THE fascinating story behind Kerry’s historic All-Ireland final victory in Wales in 1916 is to be recalled, in great detail, in a public lecture to be delivered by the Parish Priest of Fossa and passionate GAA historian Fr Tomás Ó Luanaigh.
Five Killarney footballers helped Kerry defeat Louth in the 1916 tournament final, behind barbed wire, in the prisoner-of-war camp in Wales.
The Wolf Tone tournament final was played in Frongoch Prison in Snowdonia following the Easter Rising.
Fr Ó Luanaigh’s lecture, Frongoch Camp, Wales and Kerry’s 54 POWs 1916, will be delivered in Killarney Library on Tuesday, September 13 at 7.30pm. The free event will be hosted by the Kerry Archaeological and Historical Society and all are welcome.
The 1916 Kerry team, captained by the legendary Dick Fitzgerald of College Street, included Pat O’Shea of New Lane and Mick Spillane, Boherchaol, together with MJ O’Sullivan and Willie Horgan, both of New Street.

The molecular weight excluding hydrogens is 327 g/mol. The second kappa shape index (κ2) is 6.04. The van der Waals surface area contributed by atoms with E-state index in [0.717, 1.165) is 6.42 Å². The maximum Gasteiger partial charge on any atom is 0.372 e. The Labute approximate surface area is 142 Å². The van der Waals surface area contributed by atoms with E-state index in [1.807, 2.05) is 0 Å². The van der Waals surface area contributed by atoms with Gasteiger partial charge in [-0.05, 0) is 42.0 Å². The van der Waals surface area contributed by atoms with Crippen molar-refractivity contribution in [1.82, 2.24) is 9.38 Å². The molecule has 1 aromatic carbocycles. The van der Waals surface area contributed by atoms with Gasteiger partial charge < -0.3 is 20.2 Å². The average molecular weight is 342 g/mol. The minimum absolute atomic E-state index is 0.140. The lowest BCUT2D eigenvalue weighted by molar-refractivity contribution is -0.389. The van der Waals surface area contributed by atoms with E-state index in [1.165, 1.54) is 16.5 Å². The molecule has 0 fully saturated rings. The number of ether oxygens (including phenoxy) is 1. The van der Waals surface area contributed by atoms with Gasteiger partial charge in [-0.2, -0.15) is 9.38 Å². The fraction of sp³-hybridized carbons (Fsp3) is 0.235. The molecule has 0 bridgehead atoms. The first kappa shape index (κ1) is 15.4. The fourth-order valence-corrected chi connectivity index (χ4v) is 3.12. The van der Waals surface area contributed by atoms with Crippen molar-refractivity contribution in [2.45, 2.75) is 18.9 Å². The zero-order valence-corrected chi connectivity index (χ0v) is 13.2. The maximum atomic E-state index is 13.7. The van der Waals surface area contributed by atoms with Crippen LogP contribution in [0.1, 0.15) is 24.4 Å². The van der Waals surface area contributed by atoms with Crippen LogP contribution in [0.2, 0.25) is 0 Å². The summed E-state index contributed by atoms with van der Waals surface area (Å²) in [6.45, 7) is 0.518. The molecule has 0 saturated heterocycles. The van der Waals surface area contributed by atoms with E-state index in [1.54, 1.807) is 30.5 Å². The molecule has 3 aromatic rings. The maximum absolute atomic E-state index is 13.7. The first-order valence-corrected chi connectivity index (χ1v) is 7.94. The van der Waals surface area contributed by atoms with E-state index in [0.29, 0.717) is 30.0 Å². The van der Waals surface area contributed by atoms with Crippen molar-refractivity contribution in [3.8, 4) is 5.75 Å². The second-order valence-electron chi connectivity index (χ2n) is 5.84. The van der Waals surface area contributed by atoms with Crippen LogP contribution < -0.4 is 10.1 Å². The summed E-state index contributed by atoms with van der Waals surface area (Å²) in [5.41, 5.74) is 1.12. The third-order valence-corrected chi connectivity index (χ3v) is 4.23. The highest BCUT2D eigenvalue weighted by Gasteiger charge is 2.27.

Dick Fitzgerald and others in the Killarney Division were arrested in May 1916 and they were first held at the Great Southern Railway Hotel, where the military had set up headquarters.
From there the men were moved to Victoria Barracks in Cork and, subsequently, to Richmond Barracks, Dublin before being transported to England. They were held at Knightsford Prison in Cheshire before finally being interned at Frongoch,
Within the confines of the camp, Gaelic games played a role in establishing a structure and routine and the prisoners felt able to retain their Irish identity while under the control of British authorities.
Fitzgerald excelled in this area and was a strong leadership presence at the games.
Fr Ó Luanaigh is the author of an acclaimed biography on the life and times of Fitzgerald, King in a Kingdom of Kings.
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